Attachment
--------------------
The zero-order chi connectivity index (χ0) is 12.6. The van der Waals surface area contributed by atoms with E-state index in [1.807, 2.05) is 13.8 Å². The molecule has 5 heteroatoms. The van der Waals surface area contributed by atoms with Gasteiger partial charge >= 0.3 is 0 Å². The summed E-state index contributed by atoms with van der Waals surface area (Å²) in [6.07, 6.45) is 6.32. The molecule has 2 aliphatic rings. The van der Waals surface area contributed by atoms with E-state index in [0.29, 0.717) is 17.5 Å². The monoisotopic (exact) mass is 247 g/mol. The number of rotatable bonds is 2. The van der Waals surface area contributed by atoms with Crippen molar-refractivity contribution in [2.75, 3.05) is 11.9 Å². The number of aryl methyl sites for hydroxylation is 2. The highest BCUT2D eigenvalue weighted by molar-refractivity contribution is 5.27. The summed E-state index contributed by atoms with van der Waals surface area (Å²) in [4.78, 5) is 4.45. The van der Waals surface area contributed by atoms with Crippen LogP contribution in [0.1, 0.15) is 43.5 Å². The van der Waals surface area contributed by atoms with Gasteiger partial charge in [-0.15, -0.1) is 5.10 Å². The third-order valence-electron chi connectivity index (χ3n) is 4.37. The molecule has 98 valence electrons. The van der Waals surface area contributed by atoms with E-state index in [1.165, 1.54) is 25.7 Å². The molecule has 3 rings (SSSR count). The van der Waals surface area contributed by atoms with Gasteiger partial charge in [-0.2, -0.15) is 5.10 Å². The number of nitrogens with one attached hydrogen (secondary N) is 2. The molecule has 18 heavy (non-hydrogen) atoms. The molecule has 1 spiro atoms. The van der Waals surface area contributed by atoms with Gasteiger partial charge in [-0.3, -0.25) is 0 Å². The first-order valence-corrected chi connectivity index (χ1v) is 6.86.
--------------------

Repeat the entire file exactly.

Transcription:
The zero-order chi connectivity index (χ0) is 12.6. The van der Waals surface area contributed by atoms with E-state index in [1.807, 2.05) is 13.8 Å². The molecule has 5 heteroatoms. The van der Waals surface area contributed by atoms with Gasteiger partial charge >= 0.3 is 0 Å². The summed E-state index contributed by atoms with van der Waals surface area (Å²) in [6.07, 6.45) is 6.32. The molecule has 2 aliphatic rings. The van der Waals surface area contributed by atoms with E-state index in [0.29, 0.717) is 17.5 Å². The monoisotopic (exact) mass is 247 g/mol. The number of rotatable bonds is 2. The van der Waals surface area contributed by atoms with Crippen molar-refractivity contribution in [2.75, 3.05) is 11.9 Å². The number of aryl methyl sites for hydroxylation is 2. The highest BCUT2D eigenvalue weighted by molar-refractivity contribution is 5.27. The summed E-state index contributed by atoms with van der Waals surface area (Å²) in [4.78, 5) is 4.45. The van der Waals surface area contributed by atoms with Crippen LogP contribution in [0.1, 0.15) is 43.5 Å². The van der Waals surface area contributed by atoms with Gasteiger partial charge in [-0.15, -0.1) is 5.10 Å². The third-order valence-electron chi connectivity index (χ3n) is 4.37. The molecule has 98 valence electrons. The van der Waals surface area contributed by atoms with E-state index in [1.165, 1.54) is 25.7 Å². The molecule has 3 rings (SSSR count). The van der Waals surface area contributed by atoms with Gasteiger partial charge in [-0.2, -0.15) is 5.10 Å². The number of nitrogens with one attached hydrogen (secondary N) is 2. The molecule has 18 heavy (non-hydrogen) atoms. The molecule has 1 spiro atoms. The van der Waals surface area contributed by atoms with Gasteiger partial charge in [-0.3, -0.25) is 0 Å². The first-order valence-corrected chi connectivity index (χ1v) is 6.86.